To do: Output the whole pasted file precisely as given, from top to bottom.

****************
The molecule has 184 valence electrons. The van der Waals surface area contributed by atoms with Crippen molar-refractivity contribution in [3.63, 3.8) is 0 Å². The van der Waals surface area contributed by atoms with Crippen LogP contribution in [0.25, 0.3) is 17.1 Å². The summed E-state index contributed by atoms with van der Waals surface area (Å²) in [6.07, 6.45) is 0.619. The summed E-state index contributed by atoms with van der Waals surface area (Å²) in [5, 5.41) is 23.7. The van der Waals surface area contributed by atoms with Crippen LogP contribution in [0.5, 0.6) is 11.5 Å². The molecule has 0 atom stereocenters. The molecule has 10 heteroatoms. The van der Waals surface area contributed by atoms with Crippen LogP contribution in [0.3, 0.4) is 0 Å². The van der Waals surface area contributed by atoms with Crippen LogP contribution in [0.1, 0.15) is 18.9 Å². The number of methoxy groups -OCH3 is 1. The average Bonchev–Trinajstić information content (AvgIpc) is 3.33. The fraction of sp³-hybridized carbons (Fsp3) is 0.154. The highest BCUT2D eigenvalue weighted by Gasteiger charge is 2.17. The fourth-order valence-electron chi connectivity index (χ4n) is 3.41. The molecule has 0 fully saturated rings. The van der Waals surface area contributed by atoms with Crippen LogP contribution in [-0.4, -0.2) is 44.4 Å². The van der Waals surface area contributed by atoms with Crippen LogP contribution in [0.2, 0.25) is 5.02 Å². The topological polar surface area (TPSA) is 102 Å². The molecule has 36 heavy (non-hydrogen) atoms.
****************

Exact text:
The molecule has 184 valence electrons. The van der Waals surface area contributed by atoms with Crippen molar-refractivity contribution in [3.63, 3.8) is 0 Å². The van der Waals surface area contributed by atoms with Crippen LogP contribution in [0.25, 0.3) is 17.1 Å². The summed E-state index contributed by atoms with van der Waals surface area (Å²) in [6.07, 6.45) is 0.619. The summed E-state index contributed by atoms with van der Waals surface area (Å²) in [5, 5.41) is 23.7. The van der Waals surface area contributed by atoms with Crippen LogP contribution in [0.5, 0.6) is 11.5 Å². The molecule has 0 atom stereocenters. The molecule has 10 heteroatoms. The van der Waals surface area contributed by atoms with Crippen LogP contribution in [0.3, 0.4) is 0 Å². The van der Waals surface area contributed by atoms with Crippen LogP contribution in [0.1, 0.15) is 18.9 Å². The number of methoxy groups -OCH3 is 1. The average Bonchev–Trinajstić information content (AvgIpc) is 3.33. The fraction of sp³-hybridized carbons (Fsp3) is 0.154. The highest BCUT2D eigenvalue weighted by Gasteiger charge is 2.17. The fourth-order valence-electron chi connectivity index (χ4n) is 3.41. The molecule has 0 fully saturated rings. The van der Waals surface area contributed by atoms with Crippen LogP contribution in [-0.4, -0.2) is 44.4 Å². The van der Waals surface area contributed by atoms with Crippen LogP contribution in [0.2, 0.25) is 5.02 Å². The topological polar surface area (TPSA) is 102 Å². The molecule has 36 heavy (non-hydrogen) atoms.